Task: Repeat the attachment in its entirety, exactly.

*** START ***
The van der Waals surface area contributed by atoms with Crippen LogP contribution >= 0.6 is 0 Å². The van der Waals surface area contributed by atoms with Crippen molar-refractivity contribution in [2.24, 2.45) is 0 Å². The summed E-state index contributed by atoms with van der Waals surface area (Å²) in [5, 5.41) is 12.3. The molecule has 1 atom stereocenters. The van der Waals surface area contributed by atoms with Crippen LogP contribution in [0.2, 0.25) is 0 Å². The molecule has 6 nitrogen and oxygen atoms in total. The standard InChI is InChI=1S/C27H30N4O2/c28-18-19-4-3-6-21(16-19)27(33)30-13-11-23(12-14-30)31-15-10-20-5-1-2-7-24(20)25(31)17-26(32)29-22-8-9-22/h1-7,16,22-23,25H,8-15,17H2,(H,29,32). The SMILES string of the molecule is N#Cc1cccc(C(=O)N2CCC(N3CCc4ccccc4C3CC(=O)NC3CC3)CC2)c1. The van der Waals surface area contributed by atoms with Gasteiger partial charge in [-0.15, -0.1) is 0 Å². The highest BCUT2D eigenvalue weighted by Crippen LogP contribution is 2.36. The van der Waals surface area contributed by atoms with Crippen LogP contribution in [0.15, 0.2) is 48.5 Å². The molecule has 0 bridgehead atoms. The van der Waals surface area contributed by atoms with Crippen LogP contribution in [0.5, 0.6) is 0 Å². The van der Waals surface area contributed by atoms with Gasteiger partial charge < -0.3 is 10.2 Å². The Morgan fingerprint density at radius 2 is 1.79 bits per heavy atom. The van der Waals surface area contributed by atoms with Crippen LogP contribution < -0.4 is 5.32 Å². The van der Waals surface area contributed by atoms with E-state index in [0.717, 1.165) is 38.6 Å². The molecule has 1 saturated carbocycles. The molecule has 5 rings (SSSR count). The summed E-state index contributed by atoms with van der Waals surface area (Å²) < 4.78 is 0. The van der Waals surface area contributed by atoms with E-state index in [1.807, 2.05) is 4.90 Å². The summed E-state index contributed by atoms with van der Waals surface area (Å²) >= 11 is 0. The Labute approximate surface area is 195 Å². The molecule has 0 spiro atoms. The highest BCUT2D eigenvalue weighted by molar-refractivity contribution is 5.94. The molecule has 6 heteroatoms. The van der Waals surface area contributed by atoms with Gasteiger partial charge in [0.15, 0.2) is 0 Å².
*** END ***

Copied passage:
The van der Waals surface area contributed by atoms with Crippen LogP contribution >= 0.6 is 0 Å². The van der Waals surface area contributed by atoms with Crippen molar-refractivity contribution in [2.24, 2.45) is 0 Å². The summed E-state index contributed by atoms with van der Waals surface area (Å²) in [5, 5.41) is 12.3. The molecule has 1 atom stereocenters. The van der Waals surface area contributed by atoms with Crippen LogP contribution in [0.2, 0.25) is 0 Å². The molecule has 6 nitrogen and oxygen atoms in total. The standard InChI is InChI=1S/C27H30N4O2/c28-18-19-4-3-6-21(16-19)27(33)30-13-11-23(12-14-30)31-15-10-20-5-1-2-7-24(20)25(31)17-26(32)29-22-8-9-22/h1-7,16,22-23,25H,8-15,17H2,(H,29,32). The SMILES string of the molecule is N#Cc1cccc(C(=O)N2CCC(N3CCc4ccccc4C3CC(=O)NC3CC3)CC2)c1. The van der Waals surface area contributed by atoms with Gasteiger partial charge in [-0.15, -0.1) is 0 Å². The highest BCUT2D eigenvalue weighted by Crippen LogP contribution is 2.36. The van der Waals surface area contributed by atoms with Crippen LogP contribution in [0.15, 0.2) is 48.5 Å². The molecule has 0 bridgehead atoms. The van der Waals surface area contributed by atoms with Crippen LogP contribution in [0.5, 0.6) is 0 Å². The van der Waals surface area contributed by atoms with Gasteiger partial charge < -0.3 is 10.2 Å². The Morgan fingerprint density at radius 2 is 1.79 bits per heavy atom. The van der Waals surface area contributed by atoms with Crippen LogP contribution < -0.4 is 5.32 Å². The van der Waals surface area contributed by atoms with E-state index in [0.717, 1.165) is 38.6 Å². The molecule has 1 saturated carbocycles. The molecule has 5 rings (SSSR count). The summed E-state index contributed by atoms with van der Waals surface area (Å²) < 4.78 is 0. The van der Waals surface area contributed by atoms with E-state index in [1.807, 2.05) is 4.90 Å². The summed E-state index contributed by atoms with van der Waals surface area (Å²) >= 11 is 0. The Labute approximate surface area is 195 Å². The molecule has 0 spiro atoms. The highest BCUT2D eigenvalue weighted by molar-refractivity contribution is 5.94. The molecule has 6 heteroatoms. The van der Waals surface area contributed by atoms with Gasteiger partial charge in [0.15, 0.2) is 0 Å².